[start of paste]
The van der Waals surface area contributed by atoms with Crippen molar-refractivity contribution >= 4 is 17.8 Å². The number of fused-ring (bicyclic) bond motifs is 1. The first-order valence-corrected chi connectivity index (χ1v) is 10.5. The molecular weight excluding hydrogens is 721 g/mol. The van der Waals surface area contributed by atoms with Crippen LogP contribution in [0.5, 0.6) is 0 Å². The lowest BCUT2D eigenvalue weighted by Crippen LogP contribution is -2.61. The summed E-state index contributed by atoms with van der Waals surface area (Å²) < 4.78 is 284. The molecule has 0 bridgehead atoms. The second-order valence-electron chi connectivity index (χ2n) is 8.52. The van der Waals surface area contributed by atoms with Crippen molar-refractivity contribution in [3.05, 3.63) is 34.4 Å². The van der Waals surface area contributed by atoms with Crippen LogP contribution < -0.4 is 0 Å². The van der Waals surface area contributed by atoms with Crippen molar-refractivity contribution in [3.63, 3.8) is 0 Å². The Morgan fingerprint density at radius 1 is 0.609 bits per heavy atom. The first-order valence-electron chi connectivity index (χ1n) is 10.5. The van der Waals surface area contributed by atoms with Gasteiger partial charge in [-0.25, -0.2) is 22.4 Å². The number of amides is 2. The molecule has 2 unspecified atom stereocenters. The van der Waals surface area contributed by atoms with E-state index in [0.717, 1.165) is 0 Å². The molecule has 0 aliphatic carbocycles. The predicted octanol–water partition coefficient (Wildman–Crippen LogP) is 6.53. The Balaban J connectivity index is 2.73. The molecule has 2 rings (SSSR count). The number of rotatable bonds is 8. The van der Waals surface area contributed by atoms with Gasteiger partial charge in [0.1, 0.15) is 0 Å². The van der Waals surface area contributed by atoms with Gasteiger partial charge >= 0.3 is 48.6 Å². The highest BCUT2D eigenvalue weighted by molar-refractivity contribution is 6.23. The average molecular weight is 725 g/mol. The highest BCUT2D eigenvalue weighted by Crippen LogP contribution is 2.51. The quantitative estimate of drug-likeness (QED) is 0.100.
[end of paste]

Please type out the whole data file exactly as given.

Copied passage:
The van der Waals surface area contributed by atoms with Crippen molar-refractivity contribution >= 4 is 17.8 Å². The number of fused-ring (bicyclic) bond motifs is 1. The first-order valence-corrected chi connectivity index (χ1v) is 10.5. The molecular weight excluding hydrogens is 721 g/mol. The van der Waals surface area contributed by atoms with Crippen LogP contribution in [0.5, 0.6) is 0 Å². The lowest BCUT2D eigenvalue weighted by Crippen LogP contribution is -2.61. The summed E-state index contributed by atoms with van der Waals surface area (Å²) < 4.78 is 284. The molecule has 0 bridgehead atoms. The second-order valence-electron chi connectivity index (χ2n) is 8.52. The van der Waals surface area contributed by atoms with Crippen molar-refractivity contribution in [3.05, 3.63) is 34.4 Å². The van der Waals surface area contributed by atoms with Crippen LogP contribution < -0.4 is 0 Å². The van der Waals surface area contributed by atoms with Crippen molar-refractivity contribution in [3.63, 3.8) is 0 Å². The Morgan fingerprint density at radius 1 is 0.609 bits per heavy atom. The first-order valence-electron chi connectivity index (χ1n) is 10.5. The van der Waals surface area contributed by atoms with Gasteiger partial charge in [-0.25, -0.2) is 22.4 Å². The number of amides is 2. The molecule has 2 unspecified atom stereocenters. The van der Waals surface area contributed by atoms with E-state index in [0.717, 1.165) is 0 Å². The molecule has 0 aliphatic carbocycles. The predicted octanol–water partition coefficient (Wildman–Crippen LogP) is 6.53. The Balaban J connectivity index is 2.73. The molecule has 2 rings (SSSR count). The number of rotatable bonds is 8. The van der Waals surface area contributed by atoms with Gasteiger partial charge in [0.1, 0.15) is 0 Å². The van der Waals surface area contributed by atoms with Gasteiger partial charge >= 0.3 is 48.6 Å². The highest BCUT2D eigenvalue weighted by molar-refractivity contribution is 6.23. The average molecular weight is 725 g/mol. The highest BCUT2D eigenvalue weighted by Crippen LogP contribution is 2.51. The quantitative estimate of drug-likeness (QED) is 0.100.